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Elon Musk Twitter comment appears to mock DOGE ponzi scheme lawsuit

By Monte Stewart


An Elon Musk montage
Elon Musk Twitter comment appears to mock DOGE ponzi scheme lawsuit- Photo: Shutterstock

An Elon Musk Twitter comment appeared to mock a $258bn (£210.25bn) lawsuit that claims the Tesla (TSLA) CEO manipulated the cryptocurrency whose success spawned a raft of new meme coins.

The lawsuit alleges that dogecoin (DOGE) is a ponzi scheme.


“I’ll keep supporting Dogecoin’s price,” Musk tweeted late Friday night.

Coin spikes after tweet

Doge spiked in early morning trading Monday in North America, CoinMarketCap data showed. 

But the meme coin was down after conventional markets closed, according to and CoinMarketCap data, whereas rival meme coin SHIB was broadly steady. 

DOGE is also well down from its May 2021 peak of 74 cents.

In mid morning Asia trading, DOGE was changing hands for $0.06023 a token. 

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0.61 Price
+5.060% 1D Chg, %
Long position overnight fee -0.0753%
Short position overnight fee 0.0069%
Overnight fee time 21:00 (UTC)
Spread 0.01168


3,500.99 Price
-0.110% 1D Chg, %
Long position overnight fee -0.0616%
Short position overnight fee 0.0137%
Overnight fee time 21:00 (UTC)
Spread 6.00


66,754.55 Price
-0.360% 1D Chg, %
Long position overnight fee -0.0616%
Short position overnight fee 0.0137%
Overnight fee time 21:00 (UTC)
Spread 106.00


2,401.36 Price
-1.830% 1D Chg, %
Long position overnight fee -0.0198%
Short position overnight fee 0.0116%
Overnight fee time 21:00 (UTC)
Spread 1.20


Musk’s comment came after he had remained silent on Twitter about DOGE for an extended period. 

Last week, a DOGE investor filed a lawsuit in New York against Musk, Tesla, and space tourism company SpaceX, which he also founded and heads.

Kevin Johnson filed the legal action in New York under the Racketeer Influenced and Corrupt Organizations Act, known as RICO. 

If a RICO lawsuit succeeds, the plaintiff is awarded triple damages plus attorney’s fees.

Reuters reported that Johnson is seeking $68bn in damages – the amount of DOGE’s decline since May 2021 – and wants the total to be tripled. 

Johnson also wants the judge to deem DOGE as gambling under federal and New York law.


Markets in this article

DogeCoin / USD
0.1293823 USD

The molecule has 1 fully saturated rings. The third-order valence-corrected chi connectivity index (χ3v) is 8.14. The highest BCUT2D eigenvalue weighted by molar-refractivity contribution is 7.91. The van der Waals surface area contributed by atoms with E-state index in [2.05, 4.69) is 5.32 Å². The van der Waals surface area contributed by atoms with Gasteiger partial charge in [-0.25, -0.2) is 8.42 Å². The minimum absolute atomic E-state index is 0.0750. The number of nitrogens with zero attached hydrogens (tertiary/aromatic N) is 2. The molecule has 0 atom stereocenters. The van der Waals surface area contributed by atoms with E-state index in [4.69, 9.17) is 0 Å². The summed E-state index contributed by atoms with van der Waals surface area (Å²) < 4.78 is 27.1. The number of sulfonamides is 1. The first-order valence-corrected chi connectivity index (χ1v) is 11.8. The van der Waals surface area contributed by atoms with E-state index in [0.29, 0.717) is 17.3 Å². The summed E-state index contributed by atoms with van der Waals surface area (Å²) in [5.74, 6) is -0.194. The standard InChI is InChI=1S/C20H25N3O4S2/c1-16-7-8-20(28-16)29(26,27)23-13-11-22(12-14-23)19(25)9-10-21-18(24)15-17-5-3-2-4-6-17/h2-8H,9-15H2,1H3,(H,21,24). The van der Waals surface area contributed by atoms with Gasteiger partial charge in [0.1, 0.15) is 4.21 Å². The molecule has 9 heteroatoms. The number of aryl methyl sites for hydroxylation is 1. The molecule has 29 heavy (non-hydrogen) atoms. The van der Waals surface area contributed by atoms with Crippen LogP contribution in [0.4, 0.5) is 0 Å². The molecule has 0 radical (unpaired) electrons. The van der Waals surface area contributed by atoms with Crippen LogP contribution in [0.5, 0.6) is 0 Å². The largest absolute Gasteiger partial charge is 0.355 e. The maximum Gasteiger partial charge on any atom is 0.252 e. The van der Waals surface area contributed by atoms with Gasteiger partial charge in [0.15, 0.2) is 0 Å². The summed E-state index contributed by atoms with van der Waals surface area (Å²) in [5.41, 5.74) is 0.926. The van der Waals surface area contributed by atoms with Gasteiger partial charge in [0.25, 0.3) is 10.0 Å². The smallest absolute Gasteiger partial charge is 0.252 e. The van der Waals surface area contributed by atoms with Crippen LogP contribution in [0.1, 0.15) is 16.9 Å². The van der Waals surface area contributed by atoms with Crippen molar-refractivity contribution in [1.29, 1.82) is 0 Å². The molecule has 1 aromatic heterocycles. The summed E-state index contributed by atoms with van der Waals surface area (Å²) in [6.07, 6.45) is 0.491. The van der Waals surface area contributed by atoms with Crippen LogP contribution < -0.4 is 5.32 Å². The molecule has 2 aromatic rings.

0.0036055 +2.890%
Tesla Inc (Extended Hours)
239.25 USD
-11.34 -4.530%
Shiba Inu / USD
0.00001864 USD
0.00000002 +0.110%
Bitcoin / USD
66754.55 USD
-241.3 -0.360%

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The difference between trading assets and CFDs
The main difference between CFD trading and trading assets, such as commodities and stocks, is that you don’t own the underlying asset when you trade on a CFD.
You can still benefit if the market moves in your favour, or make a loss if it moves against you. However, with traditional trading you enter a contract to exchange the legal ownership of the individual shares or the commodities for money, and you own this until you sell it again.
CFDs are leveraged products, which means that you only need to deposit a percentage of the full value of the CFD trade in order to open a position. But with traditional trading, you buy the assets for the full amount. In the UK, there is no stamp duty on CFD trading, but there is when you buy stocks, for example.
CFDs attract overnight costs to hold the trades (unless you use 1-1 leverage), which makes them more suited to short-term trading opportunities. Stocks and commodities are more normally bought and held for longer. You might also pay a broker commission or fees when buying and selling assets direct and you’d need somewhere to store them safely.
Capital Com is an execution-only service provider. The material provided in this article is for information purposes only and should not be understood as investment advice. Any opinion that may be provided on this page does not constitute a recommendation by Capital Com or its agents and has not been prepared in accordance with the legal requirements designed to promote investment research independence. While the information in this communication, or on which this communication is based, has been obtained from sources that believes to be reliable and accurate, it has not undergone independent verification. No representation or warranty, whether expressed or implied, is made as to the accuracy or completeness of any information obtained from third parties. If you rely on the information on this page, then you do so entirely at your own risk.

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